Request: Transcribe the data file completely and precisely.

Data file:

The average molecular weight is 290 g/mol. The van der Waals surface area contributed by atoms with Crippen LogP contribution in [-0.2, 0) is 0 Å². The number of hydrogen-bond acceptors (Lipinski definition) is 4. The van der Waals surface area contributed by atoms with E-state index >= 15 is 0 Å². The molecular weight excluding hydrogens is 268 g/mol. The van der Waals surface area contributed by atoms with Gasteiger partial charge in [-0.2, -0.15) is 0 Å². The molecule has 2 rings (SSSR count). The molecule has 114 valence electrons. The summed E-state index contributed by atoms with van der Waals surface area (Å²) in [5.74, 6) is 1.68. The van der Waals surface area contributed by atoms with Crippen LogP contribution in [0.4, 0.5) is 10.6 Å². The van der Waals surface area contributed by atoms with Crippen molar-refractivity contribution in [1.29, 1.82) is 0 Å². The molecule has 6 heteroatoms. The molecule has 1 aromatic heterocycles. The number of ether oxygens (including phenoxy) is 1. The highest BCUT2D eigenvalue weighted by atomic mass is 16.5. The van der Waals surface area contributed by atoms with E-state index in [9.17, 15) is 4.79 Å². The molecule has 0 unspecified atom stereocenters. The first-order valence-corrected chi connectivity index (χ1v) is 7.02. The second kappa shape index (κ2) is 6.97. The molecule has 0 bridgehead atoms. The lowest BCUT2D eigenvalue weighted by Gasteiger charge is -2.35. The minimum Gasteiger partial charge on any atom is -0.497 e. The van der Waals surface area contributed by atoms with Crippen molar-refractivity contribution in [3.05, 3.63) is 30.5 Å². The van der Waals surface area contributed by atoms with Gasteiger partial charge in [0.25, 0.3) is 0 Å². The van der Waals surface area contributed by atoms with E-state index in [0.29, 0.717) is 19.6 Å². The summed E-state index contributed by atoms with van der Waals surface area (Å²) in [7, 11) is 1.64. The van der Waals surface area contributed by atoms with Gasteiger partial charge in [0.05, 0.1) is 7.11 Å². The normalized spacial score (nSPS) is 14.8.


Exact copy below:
The average molecular weight is 290 g/mol. The van der Waals surface area contributed by atoms with Crippen LogP contribution in [-0.2, 0) is 0 Å². The number of hydrogen-bond acceptors (Lipinski definition) is 4. The van der Waals surface area contributed by atoms with E-state index >= 15 is 0 Å². The molecular weight excluding hydrogens is 268 g/mol. The van der Waals surface area contributed by atoms with Gasteiger partial charge in [-0.2, -0.15) is 0 Å². The molecule has 2 rings (SSSR count). The molecule has 114 valence electrons. The summed E-state index contributed by atoms with van der Waals surface area (Å²) in [5.74, 6) is 1.68. The van der Waals surface area contributed by atoms with Crippen LogP contribution in [0.4, 0.5) is 10.6 Å². The van der Waals surface area contributed by atoms with Crippen molar-refractivity contribution in [1.29, 1.82) is 0 Å². The molecule has 6 heteroatoms. The molecule has 1 aromatic heterocycles. The number of ether oxygens (including phenoxy) is 1. The highest BCUT2D eigenvalue weighted by atomic mass is 16.5. The van der Waals surface area contributed by atoms with E-state index in [9.17, 15) is 4.79 Å². The molecule has 0 unspecified atom stereocenters. The first-order valence-corrected chi connectivity index (χ1v) is 7.02. The second kappa shape index (κ2) is 6.97. The molecule has 0 bridgehead atoms. The lowest BCUT2D eigenvalue weighted by Gasteiger charge is -2.35. The minimum Gasteiger partial charge on any atom is -0.497 e. The van der Waals surface area contributed by atoms with Crippen molar-refractivity contribution in [3.05, 3.63) is 30.5 Å². The van der Waals surface area contributed by atoms with Gasteiger partial charge in [0.25, 0.3) is 0 Å². The van der Waals surface area contributed by atoms with E-state index in [0.29, 0.717) is 19.6 Å². The summed E-state index contributed by atoms with van der Waals surface area (Å²) in [7, 11) is 1.64. The van der Waals surface area contributed by atoms with Gasteiger partial charge in [0.05, 0.1) is 7.11 Å². The normalized spacial score (nSPS) is 14.8.